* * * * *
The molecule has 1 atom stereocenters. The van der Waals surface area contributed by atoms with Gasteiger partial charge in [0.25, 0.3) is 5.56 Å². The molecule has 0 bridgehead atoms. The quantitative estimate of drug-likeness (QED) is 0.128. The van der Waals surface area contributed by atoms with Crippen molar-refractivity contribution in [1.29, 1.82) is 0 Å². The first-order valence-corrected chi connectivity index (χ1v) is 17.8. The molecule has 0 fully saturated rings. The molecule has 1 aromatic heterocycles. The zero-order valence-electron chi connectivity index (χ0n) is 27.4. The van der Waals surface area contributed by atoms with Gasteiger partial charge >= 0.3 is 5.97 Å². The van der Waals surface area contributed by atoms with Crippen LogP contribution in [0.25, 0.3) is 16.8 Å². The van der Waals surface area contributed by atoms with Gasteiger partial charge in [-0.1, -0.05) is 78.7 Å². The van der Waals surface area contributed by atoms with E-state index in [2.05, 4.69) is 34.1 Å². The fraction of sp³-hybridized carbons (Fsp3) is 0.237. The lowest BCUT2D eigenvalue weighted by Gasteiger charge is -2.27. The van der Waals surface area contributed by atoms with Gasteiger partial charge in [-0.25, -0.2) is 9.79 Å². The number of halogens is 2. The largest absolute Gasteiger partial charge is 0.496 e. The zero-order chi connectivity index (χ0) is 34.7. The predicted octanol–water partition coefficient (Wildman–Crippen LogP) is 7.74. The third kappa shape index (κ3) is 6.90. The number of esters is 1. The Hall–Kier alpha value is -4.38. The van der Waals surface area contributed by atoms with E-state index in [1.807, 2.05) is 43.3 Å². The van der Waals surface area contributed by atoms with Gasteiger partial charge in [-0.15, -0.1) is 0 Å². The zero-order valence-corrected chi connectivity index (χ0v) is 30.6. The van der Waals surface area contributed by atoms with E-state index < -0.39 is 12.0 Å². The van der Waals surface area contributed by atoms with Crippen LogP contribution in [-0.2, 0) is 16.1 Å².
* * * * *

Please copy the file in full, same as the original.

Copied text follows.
The molecule has 1 atom stereocenters. The van der Waals surface area contributed by atoms with Gasteiger partial charge in [0.25, 0.3) is 5.56 Å². The molecule has 0 bridgehead atoms. The quantitative estimate of drug-likeness (QED) is 0.128. The van der Waals surface area contributed by atoms with Crippen molar-refractivity contribution in [1.29, 1.82) is 0 Å². The first-order valence-corrected chi connectivity index (χ1v) is 17.8. The molecule has 0 fully saturated rings. The molecule has 1 aromatic heterocycles. The zero-order valence-electron chi connectivity index (χ0n) is 27.4. The van der Waals surface area contributed by atoms with Gasteiger partial charge >= 0.3 is 5.97 Å². The van der Waals surface area contributed by atoms with Crippen LogP contribution in [0.25, 0.3) is 16.8 Å². The van der Waals surface area contributed by atoms with Gasteiger partial charge in [-0.1, -0.05) is 78.7 Å². The van der Waals surface area contributed by atoms with E-state index in [2.05, 4.69) is 34.1 Å². The fraction of sp³-hybridized carbons (Fsp3) is 0.237. The lowest BCUT2D eigenvalue weighted by Gasteiger charge is -2.27. The van der Waals surface area contributed by atoms with Gasteiger partial charge in [-0.25, -0.2) is 9.79 Å². The number of halogens is 2. The largest absolute Gasteiger partial charge is 0.496 e. The zero-order chi connectivity index (χ0) is 34.7. The predicted octanol–water partition coefficient (Wildman–Crippen LogP) is 7.74. The third kappa shape index (κ3) is 6.90. The number of esters is 1. The Hall–Kier alpha value is -4.38. The van der Waals surface area contributed by atoms with E-state index in [1.807, 2.05) is 43.3 Å². The van der Waals surface area contributed by atoms with Gasteiger partial charge in [-0.15, -0.1) is 0 Å². The zero-order valence-corrected chi connectivity index (χ0v) is 30.6. The van der Waals surface area contributed by atoms with E-state index < -0.39 is 12.0 Å². The van der Waals surface area contributed by atoms with Crippen LogP contribution in [-0.2, 0) is 16.1 Å².